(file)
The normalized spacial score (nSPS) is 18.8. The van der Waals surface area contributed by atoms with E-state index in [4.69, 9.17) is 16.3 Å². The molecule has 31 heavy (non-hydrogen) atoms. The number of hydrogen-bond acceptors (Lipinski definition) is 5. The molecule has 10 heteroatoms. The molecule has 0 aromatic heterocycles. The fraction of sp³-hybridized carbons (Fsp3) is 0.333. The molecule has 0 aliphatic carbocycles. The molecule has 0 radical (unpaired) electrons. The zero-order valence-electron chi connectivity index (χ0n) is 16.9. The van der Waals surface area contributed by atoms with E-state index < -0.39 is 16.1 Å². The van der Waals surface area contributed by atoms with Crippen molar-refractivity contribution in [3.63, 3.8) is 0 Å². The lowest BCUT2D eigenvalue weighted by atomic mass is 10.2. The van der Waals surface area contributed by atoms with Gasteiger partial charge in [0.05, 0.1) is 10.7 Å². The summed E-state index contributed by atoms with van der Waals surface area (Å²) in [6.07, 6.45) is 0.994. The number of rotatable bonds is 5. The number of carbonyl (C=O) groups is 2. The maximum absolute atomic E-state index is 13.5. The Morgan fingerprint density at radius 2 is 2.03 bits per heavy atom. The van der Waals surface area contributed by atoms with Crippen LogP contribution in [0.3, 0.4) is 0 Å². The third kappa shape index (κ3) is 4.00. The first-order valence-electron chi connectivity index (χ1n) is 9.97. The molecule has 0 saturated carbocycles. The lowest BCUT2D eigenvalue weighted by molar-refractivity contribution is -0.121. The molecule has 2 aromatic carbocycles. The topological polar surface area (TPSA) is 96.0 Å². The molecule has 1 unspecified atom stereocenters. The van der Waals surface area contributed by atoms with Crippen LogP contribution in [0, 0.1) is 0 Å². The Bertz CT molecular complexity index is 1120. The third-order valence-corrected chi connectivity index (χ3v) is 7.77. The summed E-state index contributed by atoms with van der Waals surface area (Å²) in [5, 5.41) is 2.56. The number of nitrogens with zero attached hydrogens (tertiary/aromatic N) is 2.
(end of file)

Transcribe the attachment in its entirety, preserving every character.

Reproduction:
The normalized spacial score (nSPS) is 18.8. The van der Waals surface area contributed by atoms with E-state index in [4.69, 9.17) is 16.3 Å². The molecule has 31 heavy (non-hydrogen) atoms. The number of hydrogen-bond acceptors (Lipinski definition) is 5. The molecule has 10 heteroatoms. The molecule has 0 aromatic heterocycles. The fraction of sp³-hybridized carbons (Fsp3) is 0.333. The molecule has 0 aliphatic carbocycles. The molecule has 0 radical (unpaired) electrons. The zero-order valence-electron chi connectivity index (χ0n) is 16.9. The van der Waals surface area contributed by atoms with E-state index < -0.39 is 16.1 Å². The van der Waals surface area contributed by atoms with Crippen molar-refractivity contribution in [3.63, 3.8) is 0 Å². The lowest BCUT2D eigenvalue weighted by atomic mass is 10.2. The van der Waals surface area contributed by atoms with Gasteiger partial charge in [0.05, 0.1) is 10.7 Å². The summed E-state index contributed by atoms with van der Waals surface area (Å²) in [6.07, 6.45) is 0.994. The number of rotatable bonds is 5. The number of carbonyl (C=O) groups is 2. The maximum absolute atomic E-state index is 13.5. The Morgan fingerprint density at radius 2 is 2.03 bits per heavy atom. The van der Waals surface area contributed by atoms with Crippen LogP contribution in [0.3, 0.4) is 0 Å². The third kappa shape index (κ3) is 4.00. The first-order valence-electron chi connectivity index (χ1n) is 9.97. The molecule has 0 saturated carbocycles. The lowest BCUT2D eigenvalue weighted by molar-refractivity contribution is -0.121. The molecule has 2 aromatic carbocycles. The topological polar surface area (TPSA) is 96.0 Å². The molecule has 1 unspecified atom stereocenters. The van der Waals surface area contributed by atoms with Crippen LogP contribution in [0, 0.1) is 0 Å². The Bertz CT molecular complexity index is 1120. The third-order valence-corrected chi connectivity index (χ3v) is 7.77. The summed E-state index contributed by atoms with van der Waals surface area (Å²) in [5, 5.41) is 2.56. The number of nitrogens with zero attached hydrogens (tertiary/aromatic N) is 2.